FIG. 3C illustrates the monitoring instructions F, comparison instructions G, fault instructions H, and output Instructions I. After the baseline signal has been acquired, the system performs continuous real-time monitoring at step 46. As described above, the system pulses the fiber optic cable, e.g. every four seconds, to obtain scan signals containing attenuations representing the status of the fiber optic cable. Comparison instructions G then compare attenuations in the scan signals to the baseline signal at step 48. If attenuations match the baseline at step 50, then monitoring instructions F will be processed to continue to monitor the scan signals in real-time. If an attenuation from a scan signal does not match the baseline signal at step 50, then fault instructions H are processed. At step 52 the fault condition is evaluated by the system. This evaluation can include a comparison at the attenuation to level data 25 to determine the type of fault associated with the attenuation by fault level instructions I3. If the attenuation does not match an attenuation in the baseline signal, then the attention is evaluated according to fault type versus attenuation data stored in computer C to determine the specific type of fault condition, e.g., mass destruction to, or complete break of, cable 40. For example, FIG. 8 illustrates an attenuation 16 a which occurs when cable 40 is cut through at 40 a. Upon evaluating the fault condition, the system generates fault signal 22. At step 56 output Instructions I outputs signal 22 to activate a warning device, thus notifying an attendant of unauthorized activity. As described above, the warning device is one or more of an audible indicator, a visual indicator such as a display or other warning device.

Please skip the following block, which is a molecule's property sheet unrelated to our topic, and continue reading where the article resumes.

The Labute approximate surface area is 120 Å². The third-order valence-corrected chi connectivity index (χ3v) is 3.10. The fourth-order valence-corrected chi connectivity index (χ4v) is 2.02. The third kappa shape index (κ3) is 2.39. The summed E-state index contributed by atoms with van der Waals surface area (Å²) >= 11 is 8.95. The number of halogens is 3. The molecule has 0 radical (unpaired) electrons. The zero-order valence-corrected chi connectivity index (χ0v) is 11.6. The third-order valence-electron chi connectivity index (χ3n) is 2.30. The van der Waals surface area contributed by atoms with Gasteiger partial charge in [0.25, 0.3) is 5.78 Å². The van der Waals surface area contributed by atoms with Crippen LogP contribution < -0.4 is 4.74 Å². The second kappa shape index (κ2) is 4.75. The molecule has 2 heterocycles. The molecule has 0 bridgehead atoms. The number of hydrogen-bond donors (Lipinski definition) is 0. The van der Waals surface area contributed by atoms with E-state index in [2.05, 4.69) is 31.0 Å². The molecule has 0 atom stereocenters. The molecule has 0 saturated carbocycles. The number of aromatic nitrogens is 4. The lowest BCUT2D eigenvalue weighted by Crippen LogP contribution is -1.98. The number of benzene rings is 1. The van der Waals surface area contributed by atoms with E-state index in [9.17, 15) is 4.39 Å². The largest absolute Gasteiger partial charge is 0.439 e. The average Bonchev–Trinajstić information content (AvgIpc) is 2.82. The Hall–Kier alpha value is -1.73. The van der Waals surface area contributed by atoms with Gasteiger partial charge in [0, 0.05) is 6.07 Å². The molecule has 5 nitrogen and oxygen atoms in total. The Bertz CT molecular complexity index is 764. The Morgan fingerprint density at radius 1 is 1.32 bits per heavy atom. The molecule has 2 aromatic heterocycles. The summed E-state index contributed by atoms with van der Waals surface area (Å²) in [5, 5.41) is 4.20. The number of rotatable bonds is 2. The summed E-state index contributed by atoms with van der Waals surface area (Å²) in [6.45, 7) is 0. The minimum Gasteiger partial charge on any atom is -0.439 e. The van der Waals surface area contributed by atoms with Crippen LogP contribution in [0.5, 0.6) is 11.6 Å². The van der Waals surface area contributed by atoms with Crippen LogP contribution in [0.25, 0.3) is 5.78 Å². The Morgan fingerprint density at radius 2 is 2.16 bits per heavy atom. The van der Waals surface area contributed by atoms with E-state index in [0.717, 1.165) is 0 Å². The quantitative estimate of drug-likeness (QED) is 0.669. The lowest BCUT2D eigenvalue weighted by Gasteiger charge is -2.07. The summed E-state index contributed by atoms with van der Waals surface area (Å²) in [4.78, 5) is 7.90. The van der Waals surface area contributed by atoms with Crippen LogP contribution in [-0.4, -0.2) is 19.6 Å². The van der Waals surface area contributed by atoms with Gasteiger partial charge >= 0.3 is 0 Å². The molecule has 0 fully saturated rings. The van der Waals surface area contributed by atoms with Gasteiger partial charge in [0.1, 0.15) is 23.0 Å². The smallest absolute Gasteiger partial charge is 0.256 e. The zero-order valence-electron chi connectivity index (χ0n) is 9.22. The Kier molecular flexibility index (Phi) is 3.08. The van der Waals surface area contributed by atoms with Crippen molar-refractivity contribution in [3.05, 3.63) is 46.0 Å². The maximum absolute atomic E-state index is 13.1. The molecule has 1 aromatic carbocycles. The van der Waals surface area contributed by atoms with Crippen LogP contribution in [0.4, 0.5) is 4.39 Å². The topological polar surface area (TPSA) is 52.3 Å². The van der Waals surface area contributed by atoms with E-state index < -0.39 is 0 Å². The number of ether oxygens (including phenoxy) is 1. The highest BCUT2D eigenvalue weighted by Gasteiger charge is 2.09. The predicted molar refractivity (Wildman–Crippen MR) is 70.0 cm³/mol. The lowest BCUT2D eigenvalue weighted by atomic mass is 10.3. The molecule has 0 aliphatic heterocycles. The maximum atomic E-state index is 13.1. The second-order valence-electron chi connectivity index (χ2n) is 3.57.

FIG. 4 illustrates the operation of the computer interface system in regard to manhole optical sensor network 24. After establishing the baseline signal, the user will have the option of adding a sensor or editing sensors at step 60 and 64, respectively or proceed to monitoring. The process of adding a sensor is explained more fully in FIG. 5. The process of editing a sensor is explained more fully in FIG. 6 described below. Assuming the user has already added sensors to the system, the user may then proceed to monitoring at step 67. Then, a scan of the sensor line will take place at step 68. The system will determine if any attenuation has taken place at step 70 while scanning the line. If no attenuation has taken place, the system determines if a previous scan had indicated a sensor attenuation. If not, the system will return to step 68 and continue to scan the line until an attenuation is found. If, at step 72, a sensor attenuation had been previously found, the system returns information indicating that the previous sensor attenuation no longer exists. At this point, the system will continue to monitor the line by pulsing the scanning unit and receiving reflected scan signals 16. If the system detects an attenuation at step 70, then at step 76 the distance or location, and value of the attenuation is read according to comparison instructions. If the attenuation matches a baseline attenuation then the system returns to step 68 and continues to monitor and scan the line. Attenuations do not necessarily have to indicate a fault. Sometimes attenuations will indicate the crimping of the fiber optic cable or some other bend in the fiber optic cable. If these existed at the time the baseline was established and the attenuation matches this baseline attenuation, no action is taken.